A Scots-based spoken-word poet has spoken of her delight after being chosen as poet in residence at this year's Glastonbury Festival.

Katie Ailes, who lives in Edinburgh, and whose work has appeared in The Herald, has said she is "over the moon" to have been selected.

The Herald: Katie AilesKatie Ailes (Image: Colin Mearns)

In a post on Facebook she added: "Glasto is iconic, and I'm still pinching myself that I have the honour of representing and documenting it", she added.

"I've been writing poems in the lead-up to the festival... and I'll be writing several poems during the festival about my experiences there. I'll also be performing a set on Sunday afternoon. This will be my first time going and I honestly can't wait!"

Ailes, who works as a researcher, a performer, and an event programmer in the field of spoken-word poetry, has already appeared in two video posted to social media by the Glastonbury Festival, in which she reads her new poems, 'I've Never Been', and 'Building'.

The first poem begins: "I've never been. I usually watch on TV, see the headliners' sets as the sun sets over Somerset, and I am so jealous of everyone out in that field.

Read more: Digital verse: How do I love thee...let me count my Instagram followers

"Like my friends, last year, who returned muddy and sunburnt but bursting with stories. Stories of being so close to the stage for their favourite band they could see the bassist playing every note. Stories told with hoarse throats of singing 'til their voices were lost..."

Read more: Interview: Glastonbury's Poet in Residence Katie Ailes, 'I'm still pinching myself!'

In an interview on Tuesday with the online arts and culture magazine, The Understudy, Ailes, who is also a dancer, said: "The main job of the Poet in Residence is documenting the festival through poetry. I've written two poems in the lead-up to Glastonbury and I'll be writing several more during and following the festival.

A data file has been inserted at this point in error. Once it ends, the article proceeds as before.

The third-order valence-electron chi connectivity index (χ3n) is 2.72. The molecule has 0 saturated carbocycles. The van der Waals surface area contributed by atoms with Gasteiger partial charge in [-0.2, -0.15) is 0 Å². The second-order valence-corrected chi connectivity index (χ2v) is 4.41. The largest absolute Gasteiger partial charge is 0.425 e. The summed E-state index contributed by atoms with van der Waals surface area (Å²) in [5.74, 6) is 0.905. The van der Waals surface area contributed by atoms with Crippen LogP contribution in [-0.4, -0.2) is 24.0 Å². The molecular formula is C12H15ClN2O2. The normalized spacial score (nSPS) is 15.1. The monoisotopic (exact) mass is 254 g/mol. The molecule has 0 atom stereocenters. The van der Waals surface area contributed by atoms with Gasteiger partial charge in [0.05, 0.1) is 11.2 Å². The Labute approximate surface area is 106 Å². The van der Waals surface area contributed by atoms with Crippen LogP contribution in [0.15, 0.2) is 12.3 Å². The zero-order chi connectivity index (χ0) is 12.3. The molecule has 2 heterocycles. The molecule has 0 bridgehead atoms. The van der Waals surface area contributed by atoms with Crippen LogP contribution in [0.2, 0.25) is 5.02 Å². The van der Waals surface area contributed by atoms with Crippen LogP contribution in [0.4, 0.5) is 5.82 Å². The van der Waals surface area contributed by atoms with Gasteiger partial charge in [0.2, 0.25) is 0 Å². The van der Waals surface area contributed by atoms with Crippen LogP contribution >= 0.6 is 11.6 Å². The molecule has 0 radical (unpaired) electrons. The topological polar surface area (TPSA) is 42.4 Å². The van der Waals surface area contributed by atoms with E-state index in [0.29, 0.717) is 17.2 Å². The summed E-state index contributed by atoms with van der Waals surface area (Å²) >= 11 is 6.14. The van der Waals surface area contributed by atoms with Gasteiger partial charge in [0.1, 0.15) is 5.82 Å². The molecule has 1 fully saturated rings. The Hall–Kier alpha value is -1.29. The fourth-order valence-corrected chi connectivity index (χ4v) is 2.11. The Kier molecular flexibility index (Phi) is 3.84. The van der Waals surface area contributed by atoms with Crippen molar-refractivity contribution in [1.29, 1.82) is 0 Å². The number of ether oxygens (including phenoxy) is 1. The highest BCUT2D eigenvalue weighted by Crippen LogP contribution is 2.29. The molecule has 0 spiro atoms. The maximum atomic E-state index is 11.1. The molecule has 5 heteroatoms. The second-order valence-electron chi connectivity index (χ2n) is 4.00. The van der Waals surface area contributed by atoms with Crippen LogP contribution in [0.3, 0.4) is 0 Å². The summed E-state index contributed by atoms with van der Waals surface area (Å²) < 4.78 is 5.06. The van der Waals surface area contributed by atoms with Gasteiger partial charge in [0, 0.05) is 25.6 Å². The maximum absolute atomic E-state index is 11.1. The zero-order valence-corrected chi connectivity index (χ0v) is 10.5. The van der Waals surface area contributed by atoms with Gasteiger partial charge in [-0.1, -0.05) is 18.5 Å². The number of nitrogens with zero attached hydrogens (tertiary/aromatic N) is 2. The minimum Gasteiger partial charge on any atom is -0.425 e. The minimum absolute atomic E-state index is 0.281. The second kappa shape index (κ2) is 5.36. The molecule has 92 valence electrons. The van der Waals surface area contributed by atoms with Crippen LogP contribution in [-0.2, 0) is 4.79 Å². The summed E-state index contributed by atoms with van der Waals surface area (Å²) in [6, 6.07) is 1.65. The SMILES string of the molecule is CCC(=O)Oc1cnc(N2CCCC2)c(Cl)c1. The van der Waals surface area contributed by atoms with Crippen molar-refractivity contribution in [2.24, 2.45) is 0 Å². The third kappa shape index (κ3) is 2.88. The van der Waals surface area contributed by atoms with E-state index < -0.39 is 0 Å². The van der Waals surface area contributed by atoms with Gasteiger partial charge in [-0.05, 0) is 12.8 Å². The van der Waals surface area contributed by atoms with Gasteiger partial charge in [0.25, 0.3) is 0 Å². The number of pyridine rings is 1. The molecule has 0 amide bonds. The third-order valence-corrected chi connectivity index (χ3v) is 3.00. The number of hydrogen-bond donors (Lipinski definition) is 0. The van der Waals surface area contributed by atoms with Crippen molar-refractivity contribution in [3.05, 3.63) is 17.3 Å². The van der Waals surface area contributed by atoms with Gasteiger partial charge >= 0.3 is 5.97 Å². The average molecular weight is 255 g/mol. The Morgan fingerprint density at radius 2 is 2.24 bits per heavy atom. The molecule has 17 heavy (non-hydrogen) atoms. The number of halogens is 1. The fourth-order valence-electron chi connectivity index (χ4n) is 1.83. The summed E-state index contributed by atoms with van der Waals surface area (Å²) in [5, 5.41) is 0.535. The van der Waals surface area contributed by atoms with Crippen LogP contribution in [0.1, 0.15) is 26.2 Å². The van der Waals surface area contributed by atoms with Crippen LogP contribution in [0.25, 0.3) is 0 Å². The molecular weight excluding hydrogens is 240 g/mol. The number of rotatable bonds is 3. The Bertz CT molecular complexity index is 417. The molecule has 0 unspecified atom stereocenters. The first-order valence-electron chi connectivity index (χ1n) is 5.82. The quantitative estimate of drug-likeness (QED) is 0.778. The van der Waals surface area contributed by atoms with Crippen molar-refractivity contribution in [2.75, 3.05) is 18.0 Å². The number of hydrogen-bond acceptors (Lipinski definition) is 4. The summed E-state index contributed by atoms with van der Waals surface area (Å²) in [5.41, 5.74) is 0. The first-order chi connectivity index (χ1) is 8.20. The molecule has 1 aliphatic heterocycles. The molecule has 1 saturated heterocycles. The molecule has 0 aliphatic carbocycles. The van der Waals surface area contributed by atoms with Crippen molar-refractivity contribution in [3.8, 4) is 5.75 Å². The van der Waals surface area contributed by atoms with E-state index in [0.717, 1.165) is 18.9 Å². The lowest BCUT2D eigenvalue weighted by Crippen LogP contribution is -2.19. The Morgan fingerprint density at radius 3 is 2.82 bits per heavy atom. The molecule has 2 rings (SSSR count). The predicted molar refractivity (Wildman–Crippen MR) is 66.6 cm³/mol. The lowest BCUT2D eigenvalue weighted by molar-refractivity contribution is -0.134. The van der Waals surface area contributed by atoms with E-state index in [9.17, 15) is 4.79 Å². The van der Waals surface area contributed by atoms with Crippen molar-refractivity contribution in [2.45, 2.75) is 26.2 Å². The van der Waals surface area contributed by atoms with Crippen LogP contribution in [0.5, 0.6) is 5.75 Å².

The Herald: Poet and dancer Katie Ailes (on the right) in 2002 at the launch of Figures of Speech: a new event series during Scotland's Year of StoriesPoet and dancer Katie Ailes (on the right) in 2002 at the launch of Figures of Speech: a new event series during Scotland's Year of Stories (Image: Colin Hattersley Photography)

"It's such a wonderful role because it requires you to open yourself to inspiration, to fully explore what the festival offers and translate those experiences through poetry.

"I want what I write to represent Glastonbury's fantastic diversity - not just music but theatre, conversation, comedy, physical artistry, circus, installations, etc - so I'll be adventuring around as many fields and stages as possible (with the caveat that I'll definitely miss some things - it's the nature of the beast!).

"I'm hoping to find a balance between being in the moment enjoying what's happening and scribbling away in a notebook".

Ailes will performs in the festival's Poetry&Words tent on Sunday.

Read more: "In 25 years I think people will look back on this as the golden age." From the stage to the page, Scottish poetry is very much on the rise

According to a description on the Luath publisher's website, Ailes grew up in southeastern Pennsylvania and attended Bates College in Lewiston, Maine, graduating summa cum laude in English, Dance, and Education.

On her website she says that in 2020 she completed a PhD at Strathclyde University, focused on the performance and perception of authenticity in contemporary UK spoken word poetry.

The Herald: Festival-goers getting into the Glastonbury spirit todayFestival-goers getting into the Glastonbury spirit today (Image: PA Wire)

Her research included a large-scale oral history study with 70 UK-based poets and promoters.

In 2015 she completed an MRes in English at Strathclyde on a US-UK Fulbright Award, focusing on poetry written for the 2014 independence referendum.

In 2015 she co-organised the Poetic Politics: Culture and the 2014 Scottish Independence Referendum, One Year On conference at the National Library of Scotland, and in 2016 she co-edited the anthology Aiblins: New Scottish Political Poetry, published by Luath.